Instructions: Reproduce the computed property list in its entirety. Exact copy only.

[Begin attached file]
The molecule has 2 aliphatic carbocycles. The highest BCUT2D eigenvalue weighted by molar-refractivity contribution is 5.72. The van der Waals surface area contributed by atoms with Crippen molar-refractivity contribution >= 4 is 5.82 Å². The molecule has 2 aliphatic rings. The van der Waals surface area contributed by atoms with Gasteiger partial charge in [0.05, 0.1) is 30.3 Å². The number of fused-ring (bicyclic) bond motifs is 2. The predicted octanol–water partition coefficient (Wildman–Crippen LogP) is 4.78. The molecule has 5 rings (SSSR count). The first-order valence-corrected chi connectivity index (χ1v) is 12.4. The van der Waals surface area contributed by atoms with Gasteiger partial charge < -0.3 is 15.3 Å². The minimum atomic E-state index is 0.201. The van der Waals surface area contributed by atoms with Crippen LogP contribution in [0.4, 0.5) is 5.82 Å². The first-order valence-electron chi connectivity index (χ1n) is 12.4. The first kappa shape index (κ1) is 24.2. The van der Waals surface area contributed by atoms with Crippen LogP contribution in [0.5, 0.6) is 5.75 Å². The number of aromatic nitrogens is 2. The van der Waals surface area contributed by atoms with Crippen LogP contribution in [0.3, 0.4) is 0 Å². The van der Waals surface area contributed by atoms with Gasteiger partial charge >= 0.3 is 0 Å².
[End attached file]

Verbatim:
The molecule has 2 aliphatic carbocycles. The highest BCUT2D eigenvalue weighted by molar-refractivity contribution is 5.72. The van der Waals surface area contributed by atoms with Crippen molar-refractivity contribution >= 4 is 5.82 Å². The molecule has 2 aliphatic rings. The van der Waals surface area contributed by atoms with Gasteiger partial charge in [0.05, 0.1) is 30.3 Å². The number of fused-ring (bicyclic) bond motifs is 2. The predicted octanol–water partition coefficient (Wildman–Crippen LogP) is 4.78. The molecule has 5 rings (SSSR count). The first-order valence-corrected chi connectivity index (χ1v) is 12.4. The van der Waals surface area contributed by atoms with Gasteiger partial charge < -0.3 is 15.3 Å². The minimum atomic E-state index is 0.201. The van der Waals surface area contributed by atoms with Crippen LogP contribution in [0.4, 0.5) is 5.82 Å². The first-order valence-electron chi connectivity index (χ1n) is 12.4. The first kappa shape index (κ1) is 24.2. The van der Waals surface area contributed by atoms with Crippen LogP contribution in [0.5, 0.6) is 5.75 Å². The number of aromatic nitrogens is 2. The van der Waals surface area contributed by atoms with Crippen LogP contribution in [0.3, 0.4) is 0 Å². The van der Waals surface area contributed by atoms with Gasteiger partial charge >= 0.3 is 0 Å².